The opening regulatory salvo against the payments industry—has been fired by the Consumer Financial Protection Bureau, targeting online payments platform, Dwolla. Although they received a relatively nominal fine, $100,000, plus an array of required in-house systems and training fixes, this action has many potential ramifications affecting financial, payments, and e-commerce companies.
Legal experts said they believe the CFPB’s action against online payment provider Dwolla – its first action related to data security – could lead to considerable ramifications going forward. The CFPB targeted Dwolla Wednesday for deceiving consumers about its data security practices and the safety of its online payment system.
The bureau ordered the Des Moines, Iowa-based Dwolla, an agent of the $2.7 billion, Waterloo, Iowa-based Veridian Credit Union and the Houston-based Compass Bank, to pay a $100,000 penalty and fix its security practices.
“The CFPB’s action against Dwolla is significant in that it marks the bureau’s first foray into an area that up until now was the domain of the Federal Trade Commission and sets up the enforcement stage in this area for the bureau in 2016,” Andrew L. Sandler, chairman and executive partner for the Santa Monica, Calif.-based BuckleySandler, said.
Margo Tank, a partner at BuckleySandler, warned, “The CFPB’s opening salvo in this area creates concern for digital payment companies and other e-commerce providers. It also establishes an onerous level of oversight as the consent order requires a twice-annual risk assessment and annual audit, along with board approval of the company’s data security program, policies and procedures. Clearly, this action should put data security even higher on companies’ priority lists if it is not there already.”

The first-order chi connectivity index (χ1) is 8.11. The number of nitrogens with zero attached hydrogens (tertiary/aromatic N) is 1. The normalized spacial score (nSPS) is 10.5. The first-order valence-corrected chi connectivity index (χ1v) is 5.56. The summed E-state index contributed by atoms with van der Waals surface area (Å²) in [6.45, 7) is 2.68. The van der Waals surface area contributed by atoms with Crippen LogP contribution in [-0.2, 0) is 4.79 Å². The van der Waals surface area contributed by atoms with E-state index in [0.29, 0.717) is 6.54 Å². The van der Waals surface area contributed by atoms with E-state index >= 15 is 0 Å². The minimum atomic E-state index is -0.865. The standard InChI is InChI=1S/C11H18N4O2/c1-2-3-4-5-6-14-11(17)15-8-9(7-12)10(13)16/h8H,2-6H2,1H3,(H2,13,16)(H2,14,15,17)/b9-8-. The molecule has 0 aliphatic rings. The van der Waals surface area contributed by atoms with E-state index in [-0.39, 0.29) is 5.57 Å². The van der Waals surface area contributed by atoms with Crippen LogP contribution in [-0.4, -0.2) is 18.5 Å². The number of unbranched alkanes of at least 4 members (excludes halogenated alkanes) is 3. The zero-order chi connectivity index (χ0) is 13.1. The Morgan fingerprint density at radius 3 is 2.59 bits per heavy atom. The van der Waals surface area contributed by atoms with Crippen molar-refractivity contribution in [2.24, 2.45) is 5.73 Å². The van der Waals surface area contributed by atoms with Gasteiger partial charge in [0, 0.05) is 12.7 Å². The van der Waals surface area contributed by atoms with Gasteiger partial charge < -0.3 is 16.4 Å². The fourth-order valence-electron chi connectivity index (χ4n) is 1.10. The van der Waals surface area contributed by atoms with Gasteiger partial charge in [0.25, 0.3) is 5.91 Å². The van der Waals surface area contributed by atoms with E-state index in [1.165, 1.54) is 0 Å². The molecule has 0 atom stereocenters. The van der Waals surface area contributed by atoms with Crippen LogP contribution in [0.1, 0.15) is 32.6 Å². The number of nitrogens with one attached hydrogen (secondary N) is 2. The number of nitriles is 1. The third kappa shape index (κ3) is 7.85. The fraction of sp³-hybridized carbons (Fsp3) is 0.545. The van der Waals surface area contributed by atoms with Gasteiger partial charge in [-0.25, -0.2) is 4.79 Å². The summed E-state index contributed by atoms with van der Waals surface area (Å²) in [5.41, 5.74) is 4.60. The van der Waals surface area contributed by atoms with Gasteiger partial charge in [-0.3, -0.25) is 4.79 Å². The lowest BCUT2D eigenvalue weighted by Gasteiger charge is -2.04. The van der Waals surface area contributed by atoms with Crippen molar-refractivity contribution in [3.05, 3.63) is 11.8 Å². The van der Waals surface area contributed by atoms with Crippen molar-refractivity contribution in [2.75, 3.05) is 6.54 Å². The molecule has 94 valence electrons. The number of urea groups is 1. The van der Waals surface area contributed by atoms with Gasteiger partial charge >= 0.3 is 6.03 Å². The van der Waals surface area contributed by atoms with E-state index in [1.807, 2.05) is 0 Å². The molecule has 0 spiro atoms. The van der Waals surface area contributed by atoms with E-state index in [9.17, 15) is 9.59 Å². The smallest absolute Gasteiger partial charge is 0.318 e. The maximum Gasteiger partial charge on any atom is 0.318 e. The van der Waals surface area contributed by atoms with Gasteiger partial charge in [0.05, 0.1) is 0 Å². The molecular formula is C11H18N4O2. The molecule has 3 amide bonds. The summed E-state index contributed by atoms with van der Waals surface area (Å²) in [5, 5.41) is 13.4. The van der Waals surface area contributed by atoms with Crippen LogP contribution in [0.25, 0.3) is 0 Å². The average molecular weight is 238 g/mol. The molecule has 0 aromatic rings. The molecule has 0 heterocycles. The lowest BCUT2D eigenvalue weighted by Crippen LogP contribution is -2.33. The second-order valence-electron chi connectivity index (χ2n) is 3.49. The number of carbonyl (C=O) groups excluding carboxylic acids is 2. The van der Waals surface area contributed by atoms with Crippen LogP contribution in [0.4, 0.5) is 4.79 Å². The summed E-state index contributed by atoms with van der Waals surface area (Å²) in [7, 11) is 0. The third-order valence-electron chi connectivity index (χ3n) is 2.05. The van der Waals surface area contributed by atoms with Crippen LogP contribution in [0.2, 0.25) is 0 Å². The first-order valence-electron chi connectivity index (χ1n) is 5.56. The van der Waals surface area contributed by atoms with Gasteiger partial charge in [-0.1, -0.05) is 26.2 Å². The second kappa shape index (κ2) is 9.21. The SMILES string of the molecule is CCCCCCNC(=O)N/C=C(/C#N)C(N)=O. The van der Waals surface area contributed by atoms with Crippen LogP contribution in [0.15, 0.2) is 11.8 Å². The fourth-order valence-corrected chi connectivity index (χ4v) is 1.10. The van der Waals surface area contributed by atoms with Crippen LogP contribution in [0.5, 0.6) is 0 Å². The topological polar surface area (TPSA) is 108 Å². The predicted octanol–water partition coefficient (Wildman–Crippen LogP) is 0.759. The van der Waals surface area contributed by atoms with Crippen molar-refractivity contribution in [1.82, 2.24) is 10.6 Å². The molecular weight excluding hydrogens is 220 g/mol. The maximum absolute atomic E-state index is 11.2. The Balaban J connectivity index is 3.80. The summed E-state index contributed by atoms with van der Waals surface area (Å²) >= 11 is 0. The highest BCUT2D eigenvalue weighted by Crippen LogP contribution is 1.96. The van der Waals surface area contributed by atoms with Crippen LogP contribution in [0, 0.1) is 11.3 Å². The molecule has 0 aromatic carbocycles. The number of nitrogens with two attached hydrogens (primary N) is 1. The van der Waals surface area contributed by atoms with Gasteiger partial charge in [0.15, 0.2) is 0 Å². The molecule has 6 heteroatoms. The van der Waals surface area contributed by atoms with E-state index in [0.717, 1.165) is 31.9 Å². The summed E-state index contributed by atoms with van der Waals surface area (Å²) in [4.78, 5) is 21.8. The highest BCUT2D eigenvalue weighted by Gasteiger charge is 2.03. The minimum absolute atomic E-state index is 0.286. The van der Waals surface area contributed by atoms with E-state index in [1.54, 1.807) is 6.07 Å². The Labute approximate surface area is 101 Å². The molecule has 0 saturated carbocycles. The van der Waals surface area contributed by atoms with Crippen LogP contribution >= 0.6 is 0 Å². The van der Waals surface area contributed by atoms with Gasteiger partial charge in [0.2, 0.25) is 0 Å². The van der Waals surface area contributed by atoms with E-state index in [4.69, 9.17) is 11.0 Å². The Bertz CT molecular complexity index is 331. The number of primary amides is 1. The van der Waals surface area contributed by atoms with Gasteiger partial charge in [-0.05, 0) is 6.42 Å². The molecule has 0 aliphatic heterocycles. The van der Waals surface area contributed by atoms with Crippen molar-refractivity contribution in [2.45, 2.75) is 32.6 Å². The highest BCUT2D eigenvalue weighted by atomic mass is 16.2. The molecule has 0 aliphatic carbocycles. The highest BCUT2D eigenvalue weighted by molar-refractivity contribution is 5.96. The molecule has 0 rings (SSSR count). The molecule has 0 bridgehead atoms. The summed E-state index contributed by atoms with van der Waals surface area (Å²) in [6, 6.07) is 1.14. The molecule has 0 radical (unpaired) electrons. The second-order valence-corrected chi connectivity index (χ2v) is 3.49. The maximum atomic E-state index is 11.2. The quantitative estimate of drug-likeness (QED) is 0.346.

With the CFPB, the question has always been “when, not if.” Given their sizable budget and resources, they have basically unlimited regulatory power, since almost everything involves the consumer. Dwolla, as CFPB’s first payments prey, was unwilling to contest this anticipating a protracted and costly legal battle, deciding it’s better to neither admit or deny wrongdoing, and just move on. Unfortunately, with these types of settlements, the actual facts may never be revealed, creating uncertainty for other industry players. Any firm that handles financial and payments data is put on notice that they will be scrutinized closely not only by the CFPB, but by the myriad of other state and federal regulatory agencies.
Overview by Raymond Pucci, Associate Director, Research Service at Mercator Advisory Group
Read the full story here